62. Running DPDK Unit Tests with Meson

This section describes how to run test cases with the DPDK meson build system.

Steps to build and install DPDK using meson can be referred in Installing DPDK Using the meson build system

62.1. Grouping of test cases

Test cases have been classified into four different groups.

  • Fast tests.
  • Performance tests.
  • Driver tests.
  • Tests which produce lists of objects as output, and therefore that need manual checking.

These tests can be run using the argument to meson test as --suite project_name:label.

For example:

$ meson test -C <build path> --suite DPDK:fast-tests

If the <build path> is current working directory, the -C <build path> option can be skipped as below:

$ meson test --suite DPDK:fast-tests

The project name is optional so the following is equivalent to the previous command:

$ meson test --suite fast-tests

If desired, additional arguments can be passed to the test run via the meson --test-args option. For example, tests will by default run on as many available cores as is needed for the test, starting with the lowest number core - generally core 0. To run the fast-tests suite using only cores 8 through 16, one can use:

$ meson test --suite fast-tests --test-args="-l 8-16"

The meson command to list all available tests:

$ meson test --list

Test cases are run serially by default for better stability.

Arguments of test() that can be provided in meson.build are as below:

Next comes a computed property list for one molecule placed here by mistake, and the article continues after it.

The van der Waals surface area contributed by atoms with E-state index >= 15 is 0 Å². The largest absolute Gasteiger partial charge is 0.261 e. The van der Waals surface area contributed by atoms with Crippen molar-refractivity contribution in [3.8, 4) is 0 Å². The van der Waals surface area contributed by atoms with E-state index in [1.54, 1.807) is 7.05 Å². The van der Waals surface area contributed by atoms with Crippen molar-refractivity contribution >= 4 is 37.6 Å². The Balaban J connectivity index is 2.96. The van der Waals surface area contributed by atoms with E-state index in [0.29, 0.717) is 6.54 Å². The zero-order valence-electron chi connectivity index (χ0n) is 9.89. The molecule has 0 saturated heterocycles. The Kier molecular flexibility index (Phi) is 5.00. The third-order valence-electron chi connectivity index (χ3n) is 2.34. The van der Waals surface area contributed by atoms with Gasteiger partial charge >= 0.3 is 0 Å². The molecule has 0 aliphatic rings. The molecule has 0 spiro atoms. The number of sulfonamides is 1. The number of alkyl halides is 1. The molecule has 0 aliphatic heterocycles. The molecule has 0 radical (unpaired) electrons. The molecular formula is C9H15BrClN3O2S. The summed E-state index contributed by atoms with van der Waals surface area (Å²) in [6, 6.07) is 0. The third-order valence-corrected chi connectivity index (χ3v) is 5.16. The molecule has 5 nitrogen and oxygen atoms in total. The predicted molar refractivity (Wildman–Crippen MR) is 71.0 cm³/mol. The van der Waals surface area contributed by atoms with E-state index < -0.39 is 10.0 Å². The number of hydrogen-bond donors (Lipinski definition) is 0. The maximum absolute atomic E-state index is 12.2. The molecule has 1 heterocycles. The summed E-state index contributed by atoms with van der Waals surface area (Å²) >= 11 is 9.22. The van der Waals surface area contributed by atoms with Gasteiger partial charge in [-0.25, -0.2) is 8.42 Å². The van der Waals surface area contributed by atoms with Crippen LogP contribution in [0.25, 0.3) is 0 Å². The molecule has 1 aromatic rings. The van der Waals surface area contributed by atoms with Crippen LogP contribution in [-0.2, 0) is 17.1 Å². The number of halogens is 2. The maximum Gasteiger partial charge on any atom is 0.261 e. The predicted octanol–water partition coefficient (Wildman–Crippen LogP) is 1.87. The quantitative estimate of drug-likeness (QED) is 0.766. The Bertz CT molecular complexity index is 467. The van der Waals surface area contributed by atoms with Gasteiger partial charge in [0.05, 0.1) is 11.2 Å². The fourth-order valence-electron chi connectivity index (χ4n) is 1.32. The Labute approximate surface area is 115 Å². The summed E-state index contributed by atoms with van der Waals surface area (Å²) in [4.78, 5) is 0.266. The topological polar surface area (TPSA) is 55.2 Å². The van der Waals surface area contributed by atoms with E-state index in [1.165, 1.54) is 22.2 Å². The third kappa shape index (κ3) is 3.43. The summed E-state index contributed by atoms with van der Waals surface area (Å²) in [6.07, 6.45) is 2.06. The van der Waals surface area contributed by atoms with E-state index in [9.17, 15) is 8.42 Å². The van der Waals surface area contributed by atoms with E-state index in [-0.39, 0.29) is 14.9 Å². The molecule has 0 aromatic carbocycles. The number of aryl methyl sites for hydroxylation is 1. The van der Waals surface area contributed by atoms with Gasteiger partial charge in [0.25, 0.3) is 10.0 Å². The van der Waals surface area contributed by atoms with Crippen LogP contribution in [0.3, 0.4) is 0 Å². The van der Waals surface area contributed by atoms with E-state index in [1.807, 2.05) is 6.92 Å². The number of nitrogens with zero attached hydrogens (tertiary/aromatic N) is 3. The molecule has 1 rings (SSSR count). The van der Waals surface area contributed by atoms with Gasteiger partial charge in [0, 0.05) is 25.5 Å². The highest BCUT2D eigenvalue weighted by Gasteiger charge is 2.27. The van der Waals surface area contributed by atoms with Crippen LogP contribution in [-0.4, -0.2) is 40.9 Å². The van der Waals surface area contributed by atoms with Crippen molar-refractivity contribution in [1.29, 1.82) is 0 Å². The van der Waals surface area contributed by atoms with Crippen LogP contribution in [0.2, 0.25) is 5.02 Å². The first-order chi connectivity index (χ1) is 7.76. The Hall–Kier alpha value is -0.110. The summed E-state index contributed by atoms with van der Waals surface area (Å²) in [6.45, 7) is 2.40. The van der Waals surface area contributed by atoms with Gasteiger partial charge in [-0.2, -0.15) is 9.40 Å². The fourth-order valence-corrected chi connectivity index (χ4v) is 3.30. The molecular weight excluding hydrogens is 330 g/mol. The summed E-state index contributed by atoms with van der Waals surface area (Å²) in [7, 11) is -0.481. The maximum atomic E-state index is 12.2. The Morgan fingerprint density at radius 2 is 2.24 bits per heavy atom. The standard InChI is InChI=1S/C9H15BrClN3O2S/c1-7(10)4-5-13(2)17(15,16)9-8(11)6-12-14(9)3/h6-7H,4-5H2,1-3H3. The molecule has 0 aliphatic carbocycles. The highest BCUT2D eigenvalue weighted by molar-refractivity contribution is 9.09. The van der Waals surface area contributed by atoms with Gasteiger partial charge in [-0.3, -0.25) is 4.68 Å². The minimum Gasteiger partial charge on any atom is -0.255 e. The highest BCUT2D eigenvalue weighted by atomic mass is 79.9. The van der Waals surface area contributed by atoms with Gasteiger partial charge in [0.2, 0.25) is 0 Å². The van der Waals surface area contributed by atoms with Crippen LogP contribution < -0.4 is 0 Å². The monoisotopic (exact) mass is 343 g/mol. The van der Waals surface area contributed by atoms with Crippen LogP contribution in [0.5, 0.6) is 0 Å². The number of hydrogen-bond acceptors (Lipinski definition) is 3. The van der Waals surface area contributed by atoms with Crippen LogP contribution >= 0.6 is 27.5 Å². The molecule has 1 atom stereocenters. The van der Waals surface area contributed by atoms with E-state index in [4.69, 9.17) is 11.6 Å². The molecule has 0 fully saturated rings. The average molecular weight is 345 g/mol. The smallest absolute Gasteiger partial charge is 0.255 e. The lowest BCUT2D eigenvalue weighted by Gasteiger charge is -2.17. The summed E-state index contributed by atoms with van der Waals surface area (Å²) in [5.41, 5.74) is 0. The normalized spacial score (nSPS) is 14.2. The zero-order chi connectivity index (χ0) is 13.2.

• is_parallel is used to run test case either in parallel or non-parallel mode.
  • timeout is used to specify the timeout of test case.
  • args is used to specify test specific parameters (see note below).
  • env is used to specify test specific environment parameters.

Note: the content of meson --test-args option and the content of args are appended when invoking the DPDK test binary. Because of this, it is recommended not to set any default coremask or memory configuration in per test args and rather let users select what best fits their environment. If a test can’t run, then it should be skipped, as described below.

62.2. Dealing with skipped test cases

Some unit test cases have a dependency on external libraries, driver modules or config flags, without which the test cases cannot be run. Such test cases will be reported as skipped if they cannot run. To enable those test cases, the user should ensure the required dependencies are met. Below are a few possible causes why tests may be skipped:

  1. Optional external libraries are not found.
  2. Config flags for the dependent library are not enabled.
  3. Dependent driver modules are not installed on the system.
  4. Not enough processing cores. Some tests are skipped on machines with 2 or 4 cores.